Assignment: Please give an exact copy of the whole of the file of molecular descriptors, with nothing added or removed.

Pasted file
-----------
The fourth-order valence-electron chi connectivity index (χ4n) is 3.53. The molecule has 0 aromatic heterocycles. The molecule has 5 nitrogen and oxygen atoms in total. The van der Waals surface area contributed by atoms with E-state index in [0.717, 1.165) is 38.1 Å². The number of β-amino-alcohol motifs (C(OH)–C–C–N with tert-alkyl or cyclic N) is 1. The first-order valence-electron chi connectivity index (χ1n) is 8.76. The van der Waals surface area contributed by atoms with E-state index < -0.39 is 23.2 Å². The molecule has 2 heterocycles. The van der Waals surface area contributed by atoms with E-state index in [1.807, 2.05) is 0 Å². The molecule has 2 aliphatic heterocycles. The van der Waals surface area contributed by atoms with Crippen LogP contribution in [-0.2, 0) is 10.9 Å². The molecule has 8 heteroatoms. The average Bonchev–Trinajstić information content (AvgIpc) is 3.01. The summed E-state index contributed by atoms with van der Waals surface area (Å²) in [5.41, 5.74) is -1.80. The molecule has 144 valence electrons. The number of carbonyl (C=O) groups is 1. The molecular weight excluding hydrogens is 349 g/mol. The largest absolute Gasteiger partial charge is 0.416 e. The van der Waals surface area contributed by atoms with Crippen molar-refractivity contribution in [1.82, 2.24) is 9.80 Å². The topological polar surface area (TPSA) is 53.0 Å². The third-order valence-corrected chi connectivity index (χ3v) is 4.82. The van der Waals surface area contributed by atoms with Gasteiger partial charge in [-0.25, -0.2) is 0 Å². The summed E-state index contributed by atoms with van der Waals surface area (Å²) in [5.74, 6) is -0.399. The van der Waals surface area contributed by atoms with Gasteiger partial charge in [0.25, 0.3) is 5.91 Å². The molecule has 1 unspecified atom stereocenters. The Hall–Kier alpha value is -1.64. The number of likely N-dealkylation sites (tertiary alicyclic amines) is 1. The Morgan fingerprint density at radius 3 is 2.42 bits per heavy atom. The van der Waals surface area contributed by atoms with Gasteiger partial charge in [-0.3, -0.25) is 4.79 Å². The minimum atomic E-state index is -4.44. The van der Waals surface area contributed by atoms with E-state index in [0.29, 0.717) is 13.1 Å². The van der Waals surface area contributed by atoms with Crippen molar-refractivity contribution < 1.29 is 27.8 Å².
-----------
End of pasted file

The fourth-order valence-electron chi connectivity index (χ4n) is 3.53. The molecule has 0 aromatic heterocycles. The molecule has 5 nitrogen and oxygen atoms in total. The van der Waals surface area contributed by atoms with E-state index in [0.717, 1.165) is 38.1 Å². The number of β-amino-alcohol motifs (C(OH)–C–C–N with tert-alkyl or cyclic N) is 1. The first-order valence-electron chi connectivity index (χ1n) is 8.76. The van der Waals surface area contributed by atoms with E-state index < -0.39 is 23.2 Å². The molecule has 2 heterocycles. The van der Waals surface area contributed by atoms with E-state index in [1.807, 2.05) is 0 Å². The molecule has 2 aliphatic heterocycles. The van der Waals surface area contributed by atoms with Crippen LogP contribution in [-0.2, 0) is 10.9 Å². The molecule has 8 heteroatoms. The average Bonchev–Trinajstić information content (AvgIpc) is 3.01. The summed E-state index contributed by atoms with van der Waals surface area (Å²) in [5.41, 5.74) is -1.80. The molecule has 144 valence electrons. The number of carbonyl (C=O) groups is 1. The molecular weight excluding hydrogens is 349 g/mol. The largest absolute Gasteiger partial charge is 0.416 e. The van der Waals surface area contributed by atoms with Crippen molar-refractivity contribution in [1.82, 2.24) is 9.80 Å². The topological polar surface area (TPSA) is 53.0 Å². The third-order valence-corrected chi connectivity index (χ3v) is 4.82. The van der Waals surface area contributed by atoms with Gasteiger partial charge in [-0.25, -0.2) is 0 Å². The summed E-state index contributed by atoms with van der Waals surface area (Å²) in [5.74, 6) is -0.399. The van der Waals surface area contributed by atoms with Gasteiger partial charge in [0.25, 0.3) is 5.91 Å². The molecule has 1 unspecified atom stereocenters. The Hall–Kier alpha value is -1.64. The number of likely N-dealkylation sites (tertiary alicyclic amines) is 1. The Morgan fingerprint density at radius 3 is 2.42 bits per heavy atom. The van der Waals surface area contributed by atoms with Gasteiger partial charge in [-0.3, -0.25) is 4.79 Å². The minimum atomic E-state index is -4.44. The van der Waals surface area contributed by atoms with E-state index in [0.29, 0.717) is 13.1 Å². The van der Waals surface area contributed by atoms with Crippen molar-refractivity contribution < 1.29 is 27.8 Å².